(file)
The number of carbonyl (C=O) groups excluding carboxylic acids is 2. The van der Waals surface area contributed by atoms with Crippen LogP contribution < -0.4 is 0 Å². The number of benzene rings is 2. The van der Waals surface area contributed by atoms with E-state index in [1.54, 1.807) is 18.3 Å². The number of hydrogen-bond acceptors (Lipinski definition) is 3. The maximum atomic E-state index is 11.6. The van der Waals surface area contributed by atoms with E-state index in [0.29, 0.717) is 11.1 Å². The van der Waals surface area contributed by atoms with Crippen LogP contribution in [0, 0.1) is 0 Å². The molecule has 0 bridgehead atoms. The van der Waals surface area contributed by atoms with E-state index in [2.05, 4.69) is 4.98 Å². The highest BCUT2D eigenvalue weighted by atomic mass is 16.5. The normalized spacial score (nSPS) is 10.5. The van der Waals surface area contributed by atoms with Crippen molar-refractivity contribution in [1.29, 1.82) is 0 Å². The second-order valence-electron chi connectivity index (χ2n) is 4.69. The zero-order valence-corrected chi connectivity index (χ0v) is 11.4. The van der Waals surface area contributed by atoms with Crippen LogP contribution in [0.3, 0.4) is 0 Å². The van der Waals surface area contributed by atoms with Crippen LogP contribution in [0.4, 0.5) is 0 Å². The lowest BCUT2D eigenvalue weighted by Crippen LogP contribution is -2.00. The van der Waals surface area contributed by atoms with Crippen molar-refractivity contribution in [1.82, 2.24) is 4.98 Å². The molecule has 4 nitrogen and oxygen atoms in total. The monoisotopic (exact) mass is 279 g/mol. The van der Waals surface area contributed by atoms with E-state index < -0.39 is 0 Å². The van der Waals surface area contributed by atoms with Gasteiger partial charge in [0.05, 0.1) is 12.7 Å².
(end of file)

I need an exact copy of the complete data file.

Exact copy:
The number of carbonyl (C=O) groups excluding carboxylic acids is 2. The van der Waals surface area contributed by atoms with Crippen LogP contribution < -0.4 is 0 Å². The number of benzene rings is 2. The van der Waals surface area contributed by atoms with E-state index in [1.54, 1.807) is 18.3 Å². The number of hydrogen-bond acceptors (Lipinski definition) is 3. The maximum atomic E-state index is 11.6. The van der Waals surface area contributed by atoms with E-state index in [0.29, 0.717) is 11.1 Å². The van der Waals surface area contributed by atoms with Crippen LogP contribution in [0, 0.1) is 0 Å². The molecule has 0 bridgehead atoms. The van der Waals surface area contributed by atoms with E-state index in [2.05, 4.69) is 4.98 Å². The highest BCUT2D eigenvalue weighted by atomic mass is 16.5. The normalized spacial score (nSPS) is 10.5. The van der Waals surface area contributed by atoms with Crippen molar-refractivity contribution in [1.29, 1.82) is 0 Å². The second-order valence-electron chi connectivity index (χ2n) is 4.69. The zero-order valence-corrected chi connectivity index (χ0v) is 11.4. The van der Waals surface area contributed by atoms with Crippen LogP contribution in [0.3, 0.4) is 0 Å². The van der Waals surface area contributed by atoms with Crippen LogP contribution in [0.4, 0.5) is 0 Å². The lowest BCUT2D eigenvalue weighted by Crippen LogP contribution is -2.00. The van der Waals surface area contributed by atoms with Crippen molar-refractivity contribution in [1.82, 2.24) is 4.98 Å². The molecule has 4 nitrogen and oxygen atoms in total. The monoisotopic (exact) mass is 279 g/mol. The van der Waals surface area contributed by atoms with E-state index < -0.39 is 0 Å². The van der Waals surface area contributed by atoms with Gasteiger partial charge in [0.05, 0.1) is 12.7 Å².